With craft beer and mixologist-level cocktails on the rise, many restaurants and retail operations are looking to differentiate themselves with liquor options. While this could be a great way to enhance your customer experience, it is also important to consider liquor liability laws and how this may affect your insurance.
Liquor liability laws differ from one state to the next, but there are a few things every establishment should keep in mind to protect themselves from the exposure.
Training is a key component in reducing the risk of serving or distributing alcohol to minors. It’s important that employees feel comfortable requesting identification from customers and reviewing it for the appropriate information. This means providing education about the different features of your local ID cards and how to detect a fake ID. Employees should also be familiar with any equipment or scanner devices used to check for valid identification. This technology can be effective in reducing the risk of serving alcohol to minors, but it is not always the be-all and end-all. Employees should still be reviewing IDs to ensure the photo matches the customer who presented it.
Consider putting policies in place to limit the number of drinks sold to one customer. This may involve obtaining manager approval before serving more than 3-4 drinks to the same person.
Ensure employees are familiar with the signs and symptoms of intoxication. Some of these indicators include:
Employees should be prepared and empowered to make difficult decisions and turn away anyone who does not meet the legal requirements to purchase or drink alcohol. Establishments are encouraged to offer training to employees about approaching customers and how to handle themselves if customers become aggressive, unruly, or combative. When in doubt, employees should be encouraged to contact their manager for assistance. Involving a manager or coworker ensures someone else is familiar with the situation should a claim be presented later.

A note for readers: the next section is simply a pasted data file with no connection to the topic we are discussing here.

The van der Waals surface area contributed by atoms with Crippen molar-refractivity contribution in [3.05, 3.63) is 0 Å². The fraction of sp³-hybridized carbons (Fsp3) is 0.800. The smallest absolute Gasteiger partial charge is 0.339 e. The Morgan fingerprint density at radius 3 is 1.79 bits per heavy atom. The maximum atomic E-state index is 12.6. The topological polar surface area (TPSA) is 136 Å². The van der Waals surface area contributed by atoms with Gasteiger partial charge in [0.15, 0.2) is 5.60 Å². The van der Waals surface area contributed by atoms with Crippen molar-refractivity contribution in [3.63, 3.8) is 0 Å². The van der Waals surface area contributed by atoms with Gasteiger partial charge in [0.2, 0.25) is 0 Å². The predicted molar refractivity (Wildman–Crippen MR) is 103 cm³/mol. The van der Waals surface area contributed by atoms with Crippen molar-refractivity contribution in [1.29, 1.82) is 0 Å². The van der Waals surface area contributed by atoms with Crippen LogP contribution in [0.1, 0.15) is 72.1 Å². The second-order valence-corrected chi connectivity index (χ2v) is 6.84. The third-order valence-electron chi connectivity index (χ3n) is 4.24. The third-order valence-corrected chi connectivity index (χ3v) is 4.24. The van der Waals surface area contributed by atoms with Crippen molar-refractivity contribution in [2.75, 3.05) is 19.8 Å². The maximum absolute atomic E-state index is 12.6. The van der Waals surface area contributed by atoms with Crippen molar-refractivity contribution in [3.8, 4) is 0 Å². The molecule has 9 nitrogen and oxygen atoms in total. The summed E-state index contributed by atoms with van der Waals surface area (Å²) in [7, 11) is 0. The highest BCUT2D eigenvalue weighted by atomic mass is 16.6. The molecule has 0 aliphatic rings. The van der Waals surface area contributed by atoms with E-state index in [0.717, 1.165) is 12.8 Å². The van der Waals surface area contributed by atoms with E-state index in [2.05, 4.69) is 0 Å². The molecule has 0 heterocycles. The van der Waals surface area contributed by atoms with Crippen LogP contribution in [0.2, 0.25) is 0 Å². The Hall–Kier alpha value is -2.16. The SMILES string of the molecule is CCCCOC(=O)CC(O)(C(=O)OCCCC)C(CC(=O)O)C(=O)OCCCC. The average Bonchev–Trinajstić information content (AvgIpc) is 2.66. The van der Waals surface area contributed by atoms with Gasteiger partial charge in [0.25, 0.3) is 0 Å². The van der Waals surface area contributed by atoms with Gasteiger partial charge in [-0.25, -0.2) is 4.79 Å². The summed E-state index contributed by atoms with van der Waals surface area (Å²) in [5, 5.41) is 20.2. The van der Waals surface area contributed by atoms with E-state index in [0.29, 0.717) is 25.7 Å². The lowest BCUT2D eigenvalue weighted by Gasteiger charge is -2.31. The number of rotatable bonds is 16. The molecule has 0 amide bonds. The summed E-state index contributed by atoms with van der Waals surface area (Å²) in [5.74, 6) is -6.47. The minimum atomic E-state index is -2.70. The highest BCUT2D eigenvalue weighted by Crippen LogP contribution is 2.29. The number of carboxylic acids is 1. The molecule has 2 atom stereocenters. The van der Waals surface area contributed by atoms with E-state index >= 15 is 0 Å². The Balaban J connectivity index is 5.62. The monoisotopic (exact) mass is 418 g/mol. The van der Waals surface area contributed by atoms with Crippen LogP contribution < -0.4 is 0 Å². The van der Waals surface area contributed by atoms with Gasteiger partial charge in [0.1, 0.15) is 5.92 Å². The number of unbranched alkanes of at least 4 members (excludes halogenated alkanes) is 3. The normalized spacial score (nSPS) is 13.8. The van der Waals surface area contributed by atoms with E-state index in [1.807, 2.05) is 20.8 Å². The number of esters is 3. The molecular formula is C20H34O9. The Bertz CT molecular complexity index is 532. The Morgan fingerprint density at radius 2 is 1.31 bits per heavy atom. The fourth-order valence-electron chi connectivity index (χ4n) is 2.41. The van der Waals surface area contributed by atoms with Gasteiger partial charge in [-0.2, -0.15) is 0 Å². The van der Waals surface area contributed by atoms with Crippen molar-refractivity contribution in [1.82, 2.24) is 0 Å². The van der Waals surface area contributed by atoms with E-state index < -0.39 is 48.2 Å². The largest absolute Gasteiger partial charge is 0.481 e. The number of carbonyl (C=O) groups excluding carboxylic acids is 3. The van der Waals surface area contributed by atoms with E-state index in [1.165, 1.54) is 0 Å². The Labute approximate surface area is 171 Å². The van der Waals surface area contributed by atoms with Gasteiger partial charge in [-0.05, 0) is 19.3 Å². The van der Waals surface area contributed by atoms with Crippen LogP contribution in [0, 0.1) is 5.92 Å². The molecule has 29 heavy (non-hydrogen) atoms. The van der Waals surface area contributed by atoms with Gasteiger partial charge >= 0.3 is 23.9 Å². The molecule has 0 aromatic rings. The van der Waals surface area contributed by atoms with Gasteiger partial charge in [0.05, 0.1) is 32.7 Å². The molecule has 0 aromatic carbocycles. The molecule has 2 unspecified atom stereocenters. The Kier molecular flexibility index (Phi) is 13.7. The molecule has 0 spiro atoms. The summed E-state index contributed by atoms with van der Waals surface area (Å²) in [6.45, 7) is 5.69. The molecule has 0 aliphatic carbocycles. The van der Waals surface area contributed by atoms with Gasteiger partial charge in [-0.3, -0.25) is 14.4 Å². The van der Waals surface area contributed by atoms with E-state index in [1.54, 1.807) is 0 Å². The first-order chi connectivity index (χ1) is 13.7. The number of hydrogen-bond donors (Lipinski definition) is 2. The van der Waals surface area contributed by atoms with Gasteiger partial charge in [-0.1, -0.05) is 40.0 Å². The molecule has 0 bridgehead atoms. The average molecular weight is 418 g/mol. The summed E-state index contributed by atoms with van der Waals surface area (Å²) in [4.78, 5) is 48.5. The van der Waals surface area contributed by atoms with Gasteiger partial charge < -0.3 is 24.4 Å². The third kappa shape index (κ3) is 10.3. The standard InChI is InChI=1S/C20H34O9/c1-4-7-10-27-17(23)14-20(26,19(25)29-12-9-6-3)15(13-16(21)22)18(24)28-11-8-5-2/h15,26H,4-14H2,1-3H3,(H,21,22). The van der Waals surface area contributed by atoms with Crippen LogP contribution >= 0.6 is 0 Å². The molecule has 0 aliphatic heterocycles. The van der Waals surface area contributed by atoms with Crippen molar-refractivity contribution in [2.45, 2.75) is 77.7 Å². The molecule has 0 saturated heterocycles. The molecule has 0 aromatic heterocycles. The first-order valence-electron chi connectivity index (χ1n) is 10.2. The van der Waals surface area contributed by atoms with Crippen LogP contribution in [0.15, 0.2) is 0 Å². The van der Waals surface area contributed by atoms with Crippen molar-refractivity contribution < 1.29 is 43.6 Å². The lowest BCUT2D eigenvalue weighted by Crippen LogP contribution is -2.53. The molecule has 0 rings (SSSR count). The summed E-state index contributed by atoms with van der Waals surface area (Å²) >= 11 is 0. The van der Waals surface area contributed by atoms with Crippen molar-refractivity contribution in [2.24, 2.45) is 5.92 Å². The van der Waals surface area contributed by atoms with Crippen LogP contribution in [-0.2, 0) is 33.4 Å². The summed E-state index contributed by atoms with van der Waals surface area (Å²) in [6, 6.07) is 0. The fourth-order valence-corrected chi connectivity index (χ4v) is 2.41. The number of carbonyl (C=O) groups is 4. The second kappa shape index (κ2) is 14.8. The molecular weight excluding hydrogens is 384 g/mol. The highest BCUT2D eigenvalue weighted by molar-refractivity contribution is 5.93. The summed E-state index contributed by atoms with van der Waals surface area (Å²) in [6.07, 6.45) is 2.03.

Video surveillance can be a great tool if a liquor liability claim presents itself. This also means having adequate storage for video footage. Often, claims are not presented right away, and employees who were present the night of the claim are no longer employed or do not recall the specifics of the claim. Surveillance footage allows for a better understanding of your position in the case. Even if the video is not in your favor, it still helps prepare for handling the claim and understanding the risks.
At the end of the day, your servers are your first line of defense against liquor liability claims. Training and education help them to be prepared for the requirements of the job. With the support of management, employees should feel empowered to make the necessary decisions to reduce the risk of a liquor liability claim.
To see if liquor liability coverage is right for your business, please contact your Acuity independent insurance agent or find one here.
This article was written by Kelsey Ball, Senior Field Claims Representative.
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